The Integrated Postsecondary Education Data System (IPEDS), conducted by the NCES, began in 1986 and involves annual institution-level data collections. All postsecondary institutions that have a Program Participation Agreement with the Office of Postsecondary Education (OPE), U.S. Department of Education (throughout IPEDS referred to as "Title IV") are required to report data using a web-based data collection system. IPEDS currently consists of the following components: Institutional Characteristics (IC); 12-month Enrollment (E12);Completions (C); Admissions (ADM); Student Financial Aid (SFA); Human Resources (HR) composed of Employees by Assigned Position, Fall Staff, and Salaries; Fall Enrollment (EF); Graduation Rates (GR); Outcome Measures (OM); Finance (F); and Academic Libraries (AL).
Part-time student
Undergraduate: A student enrolled for either less than 12 semester or quarter credits, or less than 24 clock hours a week each term. Graduate: A student enrolled for less than 9 semester or quarter credits.
Previously known as the Scholastic Aptitude Test, this is an examination administered by the Educational Testing Service (ETS) and used to predict the facility with which an individual will progress in learning college-level academic subjects.
Test of English as a Foreign Language (TOEFL)
The standardized test designed to determine an applicant's ability to benefit from instruction in English.
Title IV institution
An institution that has a written agreement with the Secretary of Education that allows the institution to participate in any of the Title IV federal student financial assistance programs (other than the State Student Incentive Grant (SSIG) and the National Early Intervention Scholarship and Partnership (NEISP) programs).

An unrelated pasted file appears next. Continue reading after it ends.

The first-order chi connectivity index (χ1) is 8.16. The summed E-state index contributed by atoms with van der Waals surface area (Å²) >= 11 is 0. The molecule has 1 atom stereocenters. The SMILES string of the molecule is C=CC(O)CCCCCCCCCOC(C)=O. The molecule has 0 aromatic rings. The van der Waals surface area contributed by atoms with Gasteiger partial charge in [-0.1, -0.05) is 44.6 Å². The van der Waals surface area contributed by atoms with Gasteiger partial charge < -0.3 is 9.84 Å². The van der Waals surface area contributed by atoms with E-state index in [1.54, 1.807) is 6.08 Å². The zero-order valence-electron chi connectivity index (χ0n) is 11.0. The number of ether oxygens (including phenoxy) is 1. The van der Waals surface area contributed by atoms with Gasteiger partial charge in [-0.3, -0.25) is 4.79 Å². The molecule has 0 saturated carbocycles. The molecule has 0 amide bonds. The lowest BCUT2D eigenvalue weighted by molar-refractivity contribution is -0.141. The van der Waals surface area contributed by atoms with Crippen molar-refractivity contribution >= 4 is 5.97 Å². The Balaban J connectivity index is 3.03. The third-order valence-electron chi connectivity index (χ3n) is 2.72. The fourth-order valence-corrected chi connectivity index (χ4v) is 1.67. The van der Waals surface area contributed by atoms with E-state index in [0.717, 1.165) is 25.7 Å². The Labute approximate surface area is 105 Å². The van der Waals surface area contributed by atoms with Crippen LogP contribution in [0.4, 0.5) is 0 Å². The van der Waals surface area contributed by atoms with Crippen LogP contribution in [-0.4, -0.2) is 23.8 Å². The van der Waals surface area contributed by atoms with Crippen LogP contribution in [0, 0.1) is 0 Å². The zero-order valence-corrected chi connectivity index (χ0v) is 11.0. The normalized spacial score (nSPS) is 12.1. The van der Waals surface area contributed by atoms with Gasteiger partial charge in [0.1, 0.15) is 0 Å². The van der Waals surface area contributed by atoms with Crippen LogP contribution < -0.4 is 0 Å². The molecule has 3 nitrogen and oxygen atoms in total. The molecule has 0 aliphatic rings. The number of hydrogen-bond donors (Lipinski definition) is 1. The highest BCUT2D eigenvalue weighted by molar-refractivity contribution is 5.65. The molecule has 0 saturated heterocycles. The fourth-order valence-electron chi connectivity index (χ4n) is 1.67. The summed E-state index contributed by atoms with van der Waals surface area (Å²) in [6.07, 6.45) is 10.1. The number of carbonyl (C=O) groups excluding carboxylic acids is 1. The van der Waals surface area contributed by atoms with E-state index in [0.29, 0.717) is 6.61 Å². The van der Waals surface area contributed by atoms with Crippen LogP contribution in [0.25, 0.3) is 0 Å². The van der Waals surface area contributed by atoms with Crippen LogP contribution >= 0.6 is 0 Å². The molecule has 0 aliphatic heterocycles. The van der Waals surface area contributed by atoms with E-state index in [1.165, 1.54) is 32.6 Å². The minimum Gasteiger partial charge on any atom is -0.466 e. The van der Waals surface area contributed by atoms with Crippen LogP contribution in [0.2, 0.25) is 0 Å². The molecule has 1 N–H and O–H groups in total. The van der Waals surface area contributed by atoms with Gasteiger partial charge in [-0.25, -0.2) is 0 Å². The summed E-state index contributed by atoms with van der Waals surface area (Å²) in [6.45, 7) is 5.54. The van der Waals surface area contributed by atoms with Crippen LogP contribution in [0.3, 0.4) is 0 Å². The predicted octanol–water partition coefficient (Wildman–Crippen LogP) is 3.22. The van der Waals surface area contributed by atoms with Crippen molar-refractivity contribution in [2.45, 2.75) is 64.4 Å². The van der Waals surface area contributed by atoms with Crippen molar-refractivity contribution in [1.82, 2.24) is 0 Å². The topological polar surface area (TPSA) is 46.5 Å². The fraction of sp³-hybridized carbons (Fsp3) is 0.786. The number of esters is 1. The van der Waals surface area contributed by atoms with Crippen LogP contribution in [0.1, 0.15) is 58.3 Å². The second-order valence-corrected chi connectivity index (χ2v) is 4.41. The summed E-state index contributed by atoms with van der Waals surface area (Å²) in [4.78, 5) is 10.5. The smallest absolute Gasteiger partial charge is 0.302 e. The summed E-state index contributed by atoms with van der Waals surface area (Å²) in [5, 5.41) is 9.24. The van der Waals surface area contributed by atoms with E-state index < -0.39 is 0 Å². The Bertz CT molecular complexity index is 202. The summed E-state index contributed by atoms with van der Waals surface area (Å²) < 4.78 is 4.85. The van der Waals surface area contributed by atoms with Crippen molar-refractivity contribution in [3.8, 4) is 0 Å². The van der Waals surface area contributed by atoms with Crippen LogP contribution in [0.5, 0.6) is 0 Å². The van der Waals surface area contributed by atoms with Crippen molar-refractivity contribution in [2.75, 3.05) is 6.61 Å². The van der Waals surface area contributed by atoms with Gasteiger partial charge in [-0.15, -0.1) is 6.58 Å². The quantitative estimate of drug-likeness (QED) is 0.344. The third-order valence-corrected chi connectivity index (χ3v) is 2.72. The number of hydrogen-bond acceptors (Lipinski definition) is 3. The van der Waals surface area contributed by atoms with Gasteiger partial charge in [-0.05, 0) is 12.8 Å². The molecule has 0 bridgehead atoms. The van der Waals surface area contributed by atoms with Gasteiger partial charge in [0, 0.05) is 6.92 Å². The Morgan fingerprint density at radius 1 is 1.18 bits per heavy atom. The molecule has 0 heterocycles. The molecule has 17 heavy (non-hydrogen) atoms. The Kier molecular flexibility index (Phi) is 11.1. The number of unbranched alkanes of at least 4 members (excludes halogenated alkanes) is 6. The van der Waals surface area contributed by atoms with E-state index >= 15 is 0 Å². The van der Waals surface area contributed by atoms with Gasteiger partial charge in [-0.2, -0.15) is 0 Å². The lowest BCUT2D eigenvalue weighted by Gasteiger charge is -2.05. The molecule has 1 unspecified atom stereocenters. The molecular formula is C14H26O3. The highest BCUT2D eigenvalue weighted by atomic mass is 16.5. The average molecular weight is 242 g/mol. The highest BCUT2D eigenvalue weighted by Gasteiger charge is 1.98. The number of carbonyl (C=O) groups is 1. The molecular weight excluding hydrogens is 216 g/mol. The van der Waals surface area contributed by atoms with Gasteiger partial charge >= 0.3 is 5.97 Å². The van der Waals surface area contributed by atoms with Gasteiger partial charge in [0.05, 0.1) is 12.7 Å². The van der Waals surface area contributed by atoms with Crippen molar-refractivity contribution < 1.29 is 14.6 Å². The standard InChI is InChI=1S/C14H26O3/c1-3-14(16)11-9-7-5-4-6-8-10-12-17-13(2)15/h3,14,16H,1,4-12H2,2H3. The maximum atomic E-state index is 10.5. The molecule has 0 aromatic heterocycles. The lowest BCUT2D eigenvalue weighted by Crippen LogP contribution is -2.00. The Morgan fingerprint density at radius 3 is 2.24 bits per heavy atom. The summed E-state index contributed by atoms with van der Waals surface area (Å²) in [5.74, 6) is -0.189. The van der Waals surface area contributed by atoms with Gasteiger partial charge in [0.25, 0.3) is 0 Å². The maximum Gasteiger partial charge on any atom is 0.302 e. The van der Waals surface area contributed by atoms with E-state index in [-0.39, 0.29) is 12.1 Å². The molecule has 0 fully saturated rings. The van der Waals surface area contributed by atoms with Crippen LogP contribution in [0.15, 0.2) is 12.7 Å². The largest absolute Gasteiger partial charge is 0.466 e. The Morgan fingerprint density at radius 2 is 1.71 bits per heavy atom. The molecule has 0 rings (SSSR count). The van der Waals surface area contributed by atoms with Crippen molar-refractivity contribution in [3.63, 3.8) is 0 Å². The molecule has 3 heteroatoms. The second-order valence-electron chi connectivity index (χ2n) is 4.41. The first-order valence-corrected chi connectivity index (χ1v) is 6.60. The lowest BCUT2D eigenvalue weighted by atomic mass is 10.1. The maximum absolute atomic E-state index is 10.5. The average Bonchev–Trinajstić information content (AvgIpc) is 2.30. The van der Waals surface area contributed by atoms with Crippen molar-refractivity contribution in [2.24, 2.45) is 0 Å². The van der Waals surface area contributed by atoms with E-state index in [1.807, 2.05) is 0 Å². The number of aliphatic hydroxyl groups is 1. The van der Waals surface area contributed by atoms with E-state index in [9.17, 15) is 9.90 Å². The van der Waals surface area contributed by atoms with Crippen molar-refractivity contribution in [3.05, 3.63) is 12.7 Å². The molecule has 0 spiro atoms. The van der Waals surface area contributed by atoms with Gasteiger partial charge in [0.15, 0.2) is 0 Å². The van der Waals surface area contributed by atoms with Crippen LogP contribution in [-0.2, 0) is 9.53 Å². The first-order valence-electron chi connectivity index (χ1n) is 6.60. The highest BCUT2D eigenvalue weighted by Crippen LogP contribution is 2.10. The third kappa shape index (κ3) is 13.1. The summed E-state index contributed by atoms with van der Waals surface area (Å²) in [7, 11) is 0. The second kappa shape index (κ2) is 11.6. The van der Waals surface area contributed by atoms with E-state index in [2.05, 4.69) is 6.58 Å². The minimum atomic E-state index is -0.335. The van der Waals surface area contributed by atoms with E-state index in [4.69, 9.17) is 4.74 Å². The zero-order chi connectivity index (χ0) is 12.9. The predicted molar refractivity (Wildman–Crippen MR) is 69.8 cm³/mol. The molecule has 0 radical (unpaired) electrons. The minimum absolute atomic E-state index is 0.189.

Current Survey Changes

Table 5. Proposed Minor Changes to Admissions (ADM) Form

Changed instruction/FAQ/screen (where applicable; additions in red, deletions with strikethrough, rewording in blue)

SCREEN CHANGE (2 screens: Selection Process-Test scores and Admissions Information Screen)

- SAT Critical Reading SAT Evidence-Based Reading and Writing

INSTRUCTION CHANGE (related to Selection Process-Test scores screen): SAT critical reading Evidence-Based Reading and Writing and math scores should be reported based on the new (2016) SAT score range 200-800. Institutions that have scores based on the old (2015) SAT score range should convert scores using the College Board concordance tables. If your institution is unable to convert test scores for any students, please omit them from reporting.

SCREEN CHANGE (Admissions Overview screen)

Add bullet under recent changes: SAT Evidence-Based Reading and Writing and math scores should be reported based on the new (2016) SAT score range 200-800.

Basic information is collected from institutions that do not have an open admissions policy on the undergraduate selection process for first-time, degree/certificate-seeking students.

Data collected include:

  • Information about admissions considerations;
  • Acceptance rates;
  • Admission yields; and
  • SAT and ACT test scores (when test scores are required).

Contact: Roman Ruiz, Survey Director

Open admissions